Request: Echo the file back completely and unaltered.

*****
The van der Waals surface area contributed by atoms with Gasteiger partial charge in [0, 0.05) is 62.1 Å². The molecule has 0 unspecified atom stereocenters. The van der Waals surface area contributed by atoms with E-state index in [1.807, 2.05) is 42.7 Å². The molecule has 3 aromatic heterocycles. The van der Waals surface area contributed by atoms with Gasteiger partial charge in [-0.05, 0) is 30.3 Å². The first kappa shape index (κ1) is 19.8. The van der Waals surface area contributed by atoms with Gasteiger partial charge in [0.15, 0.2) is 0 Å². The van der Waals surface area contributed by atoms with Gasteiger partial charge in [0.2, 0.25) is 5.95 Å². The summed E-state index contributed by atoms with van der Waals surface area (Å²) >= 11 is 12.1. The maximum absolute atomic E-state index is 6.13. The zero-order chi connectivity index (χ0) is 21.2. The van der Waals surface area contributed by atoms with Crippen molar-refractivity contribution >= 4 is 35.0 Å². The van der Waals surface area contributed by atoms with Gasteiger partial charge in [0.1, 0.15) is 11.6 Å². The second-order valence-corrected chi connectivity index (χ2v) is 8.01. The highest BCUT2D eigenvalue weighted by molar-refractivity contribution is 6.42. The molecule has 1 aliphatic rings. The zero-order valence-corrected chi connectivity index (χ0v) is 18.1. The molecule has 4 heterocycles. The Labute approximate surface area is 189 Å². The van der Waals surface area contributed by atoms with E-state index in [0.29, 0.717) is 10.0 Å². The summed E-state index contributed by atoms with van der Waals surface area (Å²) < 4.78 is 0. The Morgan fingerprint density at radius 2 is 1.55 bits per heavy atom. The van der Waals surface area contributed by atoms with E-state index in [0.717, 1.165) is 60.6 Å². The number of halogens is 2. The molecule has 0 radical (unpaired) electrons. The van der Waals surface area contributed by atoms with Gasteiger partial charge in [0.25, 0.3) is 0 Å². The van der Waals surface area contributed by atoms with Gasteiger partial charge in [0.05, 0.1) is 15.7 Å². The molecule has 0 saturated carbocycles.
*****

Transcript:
The van der Waals surface area contributed by atoms with Gasteiger partial charge in [0, 0.05) is 62.1 Å². The molecule has 0 unspecified atom stereocenters. The van der Waals surface area contributed by atoms with E-state index in [1.807, 2.05) is 42.7 Å². The molecule has 3 aromatic heterocycles. The van der Waals surface area contributed by atoms with Gasteiger partial charge in [-0.05, 0) is 30.3 Å². The first kappa shape index (κ1) is 19.8. The van der Waals surface area contributed by atoms with Gasteiger partial charge in [0.15, 0.2) is 0 Å². The van der Waals surface area contributed by atoms with Gasteiger partial charge in [0.2, 0.25) is 5.95 Å². The summed E-state index contributed by atoms with van der Waals surface area (Å²) >= 11 is 12.1. The maximum absolute atomic E-state index is 6.13. The zero-order chi connectivity index (χ0) is 21.2. The van der Waals surface area contributed by atoms with Crippen molar-refractivity contribution >= 4 is 35.0 Å². The van der Waals surface area contributed by atoms with Gasteiger partial charge in [0.1, 0.15) is 11.6 Å². The second-order valence-corrected chi connectivity index (χ2v) is 8.01. The highest BCUT2D eigenvalue weighted by molar-refractivity contribution is 6.42. The molecule has 1 aliphatic rings. The zero-order valence-corrected chi connectivity index (χ0v) is 18.1. The molecule has 4 heterocycles. The Labute approximate surface area is 189 Å². The van der Waals surface area contributed by atoms with E-state index in [0.29, 0.717) is 10.0 Å². The summed E-state index contributed by atoms with van der Waals surface area (Å²) < 4.78 is 0. The Morgan fingerprint density at radius 2 is 1.55 bits per heavy atom. The van der Waals surface area contributed by atoms with E-state index in [0.717, 1.165) is 60.6 Å². The number of halogens is 2. The molecule has 0 radical (unpaired) electrons. The van der Waals surface area contributed by atoms with Gasteiger partial charge in [0.25, 0.3) is 0 Å². The van der Waals surface area contributed by atoms with Gasteiger partial charge in [0.05, 0.1) is 15.7 Å². The molecule has 0 saturated carbocycles.